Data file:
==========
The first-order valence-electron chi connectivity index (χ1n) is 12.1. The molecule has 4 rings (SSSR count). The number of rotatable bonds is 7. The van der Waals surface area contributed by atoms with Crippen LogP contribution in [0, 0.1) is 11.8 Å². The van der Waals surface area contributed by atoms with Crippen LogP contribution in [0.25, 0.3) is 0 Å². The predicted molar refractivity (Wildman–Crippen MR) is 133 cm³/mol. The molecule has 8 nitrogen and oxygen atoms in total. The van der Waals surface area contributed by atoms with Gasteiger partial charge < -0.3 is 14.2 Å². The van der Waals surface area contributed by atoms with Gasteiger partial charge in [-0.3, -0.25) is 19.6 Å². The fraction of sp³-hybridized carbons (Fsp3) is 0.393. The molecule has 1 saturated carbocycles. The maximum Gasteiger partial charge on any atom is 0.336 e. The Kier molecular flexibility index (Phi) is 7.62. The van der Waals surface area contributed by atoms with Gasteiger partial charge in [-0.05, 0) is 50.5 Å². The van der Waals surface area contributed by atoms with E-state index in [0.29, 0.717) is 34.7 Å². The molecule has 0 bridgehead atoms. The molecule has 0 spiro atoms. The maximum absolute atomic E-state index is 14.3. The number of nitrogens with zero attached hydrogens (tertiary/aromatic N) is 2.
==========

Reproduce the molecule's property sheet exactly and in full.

The first-order valence-electron chi connectivity index (χ1n) is 12.1. The molecule has 4 rings (SSSR count). The number of rotatable bonds is 7. The van der Waals surface area contributed by atoms with Crippen LogP contribution in [0, 0.1) is 11.8 Å². The van der Waals surface area contributed by atoms with Crippen LogP contribution in [0.25, 0.3) is 0 Å². The predicted molar refractivity (Wildman–Crippen MR) is 133 cm³/mol. The molecule has 8 nitrogen and oxygen atoms in total. The van der Waals surface area contributed by atoms with Gasteiger partial charge < -0.3 is 14.2 Å². The van der Waals surface area contributed by atoms with Gasteiger partial charge in [-0.3, -0.25) is 19.6 Å². The fraction of sp³-hybridized carbons (Fsp3) is 0.393. The molecule has 1 saturated carbocycles. The maximum Gasteiger partial charge on any atom is 0.336 e. The Kier molecular flexibility index (Phi) is 7.62. The van der Waals surface area contributed by atoms with Gasteiger partial charge in [-0.05, 0) is 50.5 Å². The van der Waals surface area contributed by atoms with E-state index in [0.29, 0.717) is 34.7 Å². The molecule has 0 bridgehead atoms. The molecule has 0 spiro atoms. The maximum absolute atomic E-state index is 14.3. The number of nitrogens with zero attached hydrogens (tertiary/aromatic N) is 2.